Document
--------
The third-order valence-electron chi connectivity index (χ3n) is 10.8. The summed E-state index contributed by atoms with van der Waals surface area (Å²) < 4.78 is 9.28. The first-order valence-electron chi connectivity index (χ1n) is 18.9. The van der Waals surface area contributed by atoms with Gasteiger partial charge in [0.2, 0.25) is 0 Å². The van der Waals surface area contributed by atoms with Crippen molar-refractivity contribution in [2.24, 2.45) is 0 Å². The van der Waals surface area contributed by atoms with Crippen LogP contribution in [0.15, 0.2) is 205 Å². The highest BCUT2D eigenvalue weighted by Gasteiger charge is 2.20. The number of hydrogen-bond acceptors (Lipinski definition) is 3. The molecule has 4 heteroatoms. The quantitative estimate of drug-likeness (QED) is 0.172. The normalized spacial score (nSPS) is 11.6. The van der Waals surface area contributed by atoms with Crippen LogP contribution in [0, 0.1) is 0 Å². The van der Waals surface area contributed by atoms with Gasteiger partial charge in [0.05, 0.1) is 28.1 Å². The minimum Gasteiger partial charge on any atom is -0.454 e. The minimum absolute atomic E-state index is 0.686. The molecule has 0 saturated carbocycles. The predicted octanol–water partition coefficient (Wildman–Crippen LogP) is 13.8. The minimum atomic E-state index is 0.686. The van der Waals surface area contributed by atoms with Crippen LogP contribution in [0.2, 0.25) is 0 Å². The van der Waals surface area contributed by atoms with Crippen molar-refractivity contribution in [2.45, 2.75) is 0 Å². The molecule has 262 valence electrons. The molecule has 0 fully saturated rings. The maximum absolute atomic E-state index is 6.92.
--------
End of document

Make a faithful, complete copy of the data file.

The third-order valence-electron chi connectivity index (χ3n) is 10.8. The summed E-state index contributed by atoms with van der Waals surface area (Å²) < 4.78 is 9.28. The first-order valence-electron chi connectivity index (χ1n) is 18.9. The van der Waals surface area contributed by atoms with Gasteiger partial charge in [0.2, 0.25) is 0 Å². The van der Waals surface area contributed by atoms with Crippen molar-refractivity contribution in [2.24, 2.45) is 0 Å². The van der Waals surface area contributed by atoms with Crippen LogP contribution in [0.15, 0.2) is 205 Å². The highest BCUT2D eigenvalue weighted by Gasteiger charge is 2.20. The number of hydrogen-bond acceptors (Lipinski definition) is 3. The molecule has 4 heteroatoms. The quantitative estimate of drug-likeness (QED) is 0.172. The normalized spacial score (nSPS) is 11.6. The van der Waals surface area contributed by atoms with Crippen LogP contribution in [0, 0.1) is 0 Å². The van der Waals surface area contributed by atoms with Gasteiger partial charge in [0.05, 0.1) is 28.1 Å². The minimum Gasteiger partial charge on any atom is -0.454 e. The minimum absolute atomic E-state index is 0.686. The molecule has 0 saturated carbocycles. The predicted octanol–water partition coefficient (Wildman–Crippen LogP) is 13.8. The minimum atomic E-state index is 0.686. The van der Waals surface area contributed by atoms with Crippen LogP contribution in [0.2, 0.25) is 0 Å². The van der Waals surface area contributed by atoms with Crippen molar-refractivity contribution in [2.45, 2.75) is 0 Å². The molecule has 262 valence electrons. The molecule has 0 fully saturated rings. The maximum absolute atomic E-state index is 6.92.